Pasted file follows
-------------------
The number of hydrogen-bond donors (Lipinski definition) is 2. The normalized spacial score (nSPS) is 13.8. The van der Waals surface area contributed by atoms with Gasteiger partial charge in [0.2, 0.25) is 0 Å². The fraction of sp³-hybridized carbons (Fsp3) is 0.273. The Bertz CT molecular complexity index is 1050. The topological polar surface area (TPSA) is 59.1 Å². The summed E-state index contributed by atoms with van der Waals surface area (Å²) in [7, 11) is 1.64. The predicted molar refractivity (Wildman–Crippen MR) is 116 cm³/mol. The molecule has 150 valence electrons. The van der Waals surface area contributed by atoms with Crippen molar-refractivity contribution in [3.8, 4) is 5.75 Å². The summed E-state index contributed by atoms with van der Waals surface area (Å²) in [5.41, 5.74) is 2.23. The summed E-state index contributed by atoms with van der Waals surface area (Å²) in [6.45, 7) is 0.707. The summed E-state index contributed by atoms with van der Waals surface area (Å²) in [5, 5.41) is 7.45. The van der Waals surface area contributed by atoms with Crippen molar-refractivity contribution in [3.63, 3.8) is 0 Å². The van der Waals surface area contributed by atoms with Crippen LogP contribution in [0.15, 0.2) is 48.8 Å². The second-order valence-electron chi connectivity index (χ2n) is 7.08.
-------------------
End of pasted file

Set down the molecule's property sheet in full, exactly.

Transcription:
The number of hydrogen-bond donors (Lipinski definition) is 2. The normalized spacial score (nSPS) is 13.8. The van der Waals surface area contributed by atoms with Gasteiger partial charge in [0.2, 0.25) is 0 Å². The fraction of sp³-hybridized carbons (Fsp3) is 0.273. The Bertz CT molecular complexity index is 1050. The topological polar surface area (TPSA) is 59.1 Å². The summed E-state index contributed by atoms with van der Waals surface area (Å²) in [7, 11) is 1.64. The predicted molar refractivity (Wildman–Crippen MR) is 116 cm³/mol. The molecule has 150 valence electrons. The van der Waals surface area contributed by atoms with Crippen molar-refractivity contribution in [3.8, 4) is 5.75 Å². The summed E-state index contributed by atoms with van der Waals surface area (Å²) in [5.41, 5.74) is 2.23. The summed E-state index contributed by atoms with van der Waals surface area (Å²) in [6.45, 7) is 0.707. The summed E-state index contributed by atoms with van der Waals surface area (Å²) in [5, 5.41) is 7.45. The van der Waals surface area contributed by atoms with Crippen molar-refractivity contribution in [3.63, 3.8) is 0 Å². The van der Waals surface area contributed by atoms with Crippen LogP contribution in [0.15, 0.2) is 48.8 Å². The second-order valence-electron chi connectivity index (χ2n) is 7.08.